Malaria is Living Hell

By: Bill Heick on December 27th, 2015
Volcano Gunung Agung

One of the scourges of the tropical third world, malaria is not something to be taken lightly. Rampant through much of Indo, especially Lombok, this mosquito borne parasite invades your bloodstream, literally eating your red blood cells until either your immune system overcomes it or it overcomes you. In this case an ill advised night drive from Lembar Harbor to Labuan Lombok to meet our boat Sri Gaya Baru. Spending the last few hours of night on the boat a heaviness hung in the air. The following morning we cruised across the channel to Malok, Sumbawa.

After a few days of minimal swell we pulled anchor and cruised back along the south coast of Lombok to Desert Pt. Another day or two and the swell hit, as did the fever. Nelson had just gotten over the flu so we weren’t too concerned. The first stages of malaria are not too bad: fever, headaches, weakness. Give it a few more days and things get exponentially worse. As the plasmodium parasites wipe out your red blood cells, the spiking fevers and headaches are extreme. In and out of consciousness time slows way down, minutes seem like hours. Late at night the sound of the rigging in the wind is an Indo death march. On and on and on and on. The surf is really good now; no one wants to leave. Finally when the swell drops, it’s back to Bali to find a doctor, but end up with a misdiagnosis, the life force is slipping away.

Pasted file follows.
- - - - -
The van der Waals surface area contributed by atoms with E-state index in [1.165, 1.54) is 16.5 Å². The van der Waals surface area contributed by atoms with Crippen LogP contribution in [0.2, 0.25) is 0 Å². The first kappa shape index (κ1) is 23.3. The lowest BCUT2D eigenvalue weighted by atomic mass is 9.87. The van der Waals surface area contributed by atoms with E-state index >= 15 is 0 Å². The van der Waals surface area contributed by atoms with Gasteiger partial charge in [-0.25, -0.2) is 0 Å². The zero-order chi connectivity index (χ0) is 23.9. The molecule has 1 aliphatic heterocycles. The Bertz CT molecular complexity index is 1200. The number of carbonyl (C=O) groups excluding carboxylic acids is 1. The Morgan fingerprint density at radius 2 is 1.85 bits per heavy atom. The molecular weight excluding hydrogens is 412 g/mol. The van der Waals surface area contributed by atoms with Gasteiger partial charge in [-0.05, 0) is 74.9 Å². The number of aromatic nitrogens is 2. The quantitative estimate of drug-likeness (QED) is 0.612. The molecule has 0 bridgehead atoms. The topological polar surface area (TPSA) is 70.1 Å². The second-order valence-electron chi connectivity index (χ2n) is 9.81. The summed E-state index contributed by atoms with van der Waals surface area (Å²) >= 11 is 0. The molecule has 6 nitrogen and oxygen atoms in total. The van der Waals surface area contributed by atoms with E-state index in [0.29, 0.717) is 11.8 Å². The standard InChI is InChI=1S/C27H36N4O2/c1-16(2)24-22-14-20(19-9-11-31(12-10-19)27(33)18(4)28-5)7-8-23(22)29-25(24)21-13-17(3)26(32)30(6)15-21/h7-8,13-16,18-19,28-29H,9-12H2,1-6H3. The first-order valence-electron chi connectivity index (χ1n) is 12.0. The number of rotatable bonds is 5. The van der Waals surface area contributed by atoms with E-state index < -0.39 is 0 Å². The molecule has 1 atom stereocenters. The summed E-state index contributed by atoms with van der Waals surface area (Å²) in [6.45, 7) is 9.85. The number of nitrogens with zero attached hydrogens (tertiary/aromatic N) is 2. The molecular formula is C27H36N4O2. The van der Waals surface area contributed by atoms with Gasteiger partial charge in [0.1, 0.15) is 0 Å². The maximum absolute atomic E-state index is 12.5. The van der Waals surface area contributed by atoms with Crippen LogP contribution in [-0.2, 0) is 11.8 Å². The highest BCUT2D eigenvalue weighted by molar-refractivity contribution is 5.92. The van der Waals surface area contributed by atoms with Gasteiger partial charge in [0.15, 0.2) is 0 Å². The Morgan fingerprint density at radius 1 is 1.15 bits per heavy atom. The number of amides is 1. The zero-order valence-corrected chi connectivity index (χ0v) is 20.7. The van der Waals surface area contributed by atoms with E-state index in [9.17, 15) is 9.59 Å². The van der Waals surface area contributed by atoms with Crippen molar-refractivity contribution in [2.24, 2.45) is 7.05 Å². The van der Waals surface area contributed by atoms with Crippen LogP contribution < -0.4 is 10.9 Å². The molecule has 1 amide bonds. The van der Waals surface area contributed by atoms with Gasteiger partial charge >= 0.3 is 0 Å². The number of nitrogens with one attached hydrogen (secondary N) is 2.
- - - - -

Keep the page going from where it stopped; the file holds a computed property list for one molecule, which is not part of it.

¬†After eight days of living hell, Peter got me on a flight to Singapore, and I was wheeled into the American Hospital of Singapore. Diagnosed with the often fatal falciparum strain, the doctor, a tropical disease specialist from Boston , stated “the drugs we’re going to have to give you might kill you, the malaria WILL kill you, probably within a day or two”. I took option one and the ten day chemo was gnarly, but I lived to surf Deserts again.

Many of the Desert Pt. Regulars got it over the years, including Pablo, Chris, Nick S., and Kiwi Greeny who spent months in a coma with cerebral malaria….Luckily none of us died there.